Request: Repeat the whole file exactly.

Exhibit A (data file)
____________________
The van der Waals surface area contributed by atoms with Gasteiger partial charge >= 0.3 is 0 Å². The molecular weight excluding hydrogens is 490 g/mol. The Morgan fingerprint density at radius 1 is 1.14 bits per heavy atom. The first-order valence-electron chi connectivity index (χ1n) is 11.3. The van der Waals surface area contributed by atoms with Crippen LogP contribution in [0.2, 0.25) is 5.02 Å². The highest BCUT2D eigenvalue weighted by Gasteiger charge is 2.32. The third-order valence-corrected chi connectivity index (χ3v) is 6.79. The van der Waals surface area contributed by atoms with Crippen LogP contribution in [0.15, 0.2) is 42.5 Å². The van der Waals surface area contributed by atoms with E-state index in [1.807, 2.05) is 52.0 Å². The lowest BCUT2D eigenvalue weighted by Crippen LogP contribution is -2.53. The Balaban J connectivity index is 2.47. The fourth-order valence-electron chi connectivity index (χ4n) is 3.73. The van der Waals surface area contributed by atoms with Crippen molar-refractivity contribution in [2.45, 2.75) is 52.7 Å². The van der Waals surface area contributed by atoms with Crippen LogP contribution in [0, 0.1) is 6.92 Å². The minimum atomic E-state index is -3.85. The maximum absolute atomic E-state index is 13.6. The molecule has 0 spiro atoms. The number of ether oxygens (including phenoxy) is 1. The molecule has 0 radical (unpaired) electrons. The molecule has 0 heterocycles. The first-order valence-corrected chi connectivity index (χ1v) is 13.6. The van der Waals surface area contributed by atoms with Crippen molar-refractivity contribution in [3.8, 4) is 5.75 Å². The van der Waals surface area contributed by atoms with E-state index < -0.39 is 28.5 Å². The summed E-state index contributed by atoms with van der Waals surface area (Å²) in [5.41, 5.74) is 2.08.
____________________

The van der Waals surface area contributed by atoms with Gasteiger partial charge >= 0.3 is 0 Å². The molecular weight excluding hydrogens is 490 g/mol. The Morgan fingerprint density at radius 1 is 1.14 bits per heavy atom. The first-order valence-electron chi connectivity index (χ1n) is 11.3. The van der Waals surface area contributed by atoms with Crippen LogP contribution in [0.2, 0.25) is 5.02 Å². The highest BCUT2D eigenvalue weighted by Gasteiger charge is 2.32. The third-order valence-corrected chi connectivity index (χ3v) is 6.79. The van der Waals surface area contributed by atoms with Crippen LogP contribution in [0.15, 0.2) is 42.5 Å². The van der Waals surface area contributed by atoms with E-state index in [1.807, 2.05) is 52.0 Å². The lowest BCUT2D eigenvalue weighted by Crippen LogP contribution is -2.53. The Balaban J connectivity index is 2.47. The fourth-order valence-electron chi connectivity index (χ4n) is 3.73. The van der Waals surface area contributed by atoms with Crippen molar-refractivity contribution in [2.45, 2.75) is 52.7 Å². The van der Waals surface area contributed by atoms with Crippen LogP contribution in [0, 0.1) is 6.92 Å². The minimum atomic E-state index is -3.85. The maximum absolute atomic E-state index is 13.6. The molecule has 0 spiro atoms. The number of ether oxygens (including phenoxy) is 1. The molecule has 0 radical (unpaired) electrons. The molecule has 0 heterocycles. The first-order valence-corrected chi connectivity index (χ1v) is 13.6. The van der Waals surface area contributed by atoms with Crippen molar-refractivity contribution in [3.8, 4) is 5.75 Å². The van der Waals surface area contributed by atoms with E-state index < -0.39 is 28.5 Å². The summed E-state index contributed by atoms with van der Waals surface area (Å²) in [5.41, 5.74) is 2.08.